House Communications Subcommittee Chairman Greg Walden (R-Ore.) is teaming with Sen. Dean Heller (R-Nev.) to introduce what they bill as "sensible" FCC reform legislation.
The Republican initiative is meant to "improve the way the Federal Communications Commission operates by improving transparency, predictability," according to the pair.
Walden held an FCC oversight hearing in June that made it clear House Republicans wanted to move on a discussion draft of an FCC reform bill.
Republicans generally want to create shot clocks for action; require the commission to launch inquiries whenever it proposes rules; always print the text of orders before adopting them, essentially requiring the FCC to hew deadlines and stricter standards of justifying and implementing regs, including market and cost-benefit analyses; and make the regulatory standard more about preventing harms than an "indeterminate" public interest standard.
Walden and Heller said Tuesday in announcing the bill's Wednesday introduction that it was meant to "to ensure the commission's work encourages job creation, investment, or innovation in the sector."
Those are all things FCC Chairman Julius Genachowski has said he has been promoting, including by undertaking a regulator review of his own, trimming some regs -- including striking the Republicans' hated fairness doctrine from the books, pulling the plug on some data-collection requirements, and eyeing other regulatory reforms per the president's request that independent agencies vet regulations for their impact on jobs or the economy.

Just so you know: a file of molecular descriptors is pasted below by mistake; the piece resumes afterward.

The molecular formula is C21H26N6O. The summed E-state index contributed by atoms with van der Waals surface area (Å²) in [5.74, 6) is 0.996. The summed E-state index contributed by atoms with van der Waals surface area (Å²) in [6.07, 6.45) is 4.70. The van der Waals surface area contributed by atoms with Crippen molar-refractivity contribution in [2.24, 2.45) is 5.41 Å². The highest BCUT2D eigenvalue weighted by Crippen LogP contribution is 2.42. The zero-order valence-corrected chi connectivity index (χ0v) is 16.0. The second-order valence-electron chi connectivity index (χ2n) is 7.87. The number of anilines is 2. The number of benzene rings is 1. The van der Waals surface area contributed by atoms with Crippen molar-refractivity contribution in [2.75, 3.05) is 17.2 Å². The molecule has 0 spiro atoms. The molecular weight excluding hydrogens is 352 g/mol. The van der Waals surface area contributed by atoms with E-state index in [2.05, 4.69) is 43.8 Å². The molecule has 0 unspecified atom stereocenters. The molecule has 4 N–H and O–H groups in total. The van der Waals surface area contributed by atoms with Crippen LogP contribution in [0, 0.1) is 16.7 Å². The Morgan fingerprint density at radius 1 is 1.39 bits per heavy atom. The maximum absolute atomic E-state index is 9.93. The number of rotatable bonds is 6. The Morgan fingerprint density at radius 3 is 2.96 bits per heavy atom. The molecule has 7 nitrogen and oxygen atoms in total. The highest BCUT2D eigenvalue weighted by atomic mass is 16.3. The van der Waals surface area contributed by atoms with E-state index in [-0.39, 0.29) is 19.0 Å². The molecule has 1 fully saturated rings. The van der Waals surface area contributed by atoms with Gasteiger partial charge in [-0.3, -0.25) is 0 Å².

At that June hearing, Walden praised Genachowski for publishing the text of proposed rules, releasing orders "shortly" after they are adopted -- often days rather than weeks or longer -- and for proposing to eliminate outdated regs," but he also said that should not preclued a congressional effort to make those practices mandatory. "It's not asking too much to have the FCC actually codify a set of best practices and operate by them," he said.
For his part, Heller, following the president's executive order on regulatory reforms, sought to make sure the FCC joined the executive agencies in ferreting out unnecessary regs. The order did not apply to independent agencies, but the White House strongly encouraged them to follow suit, eventually clarifying that that meant to publish a reg review plan, which the FCC agreed to do.
Genachowski has pointed out that the FCC had already been reviewing regs independently of that request.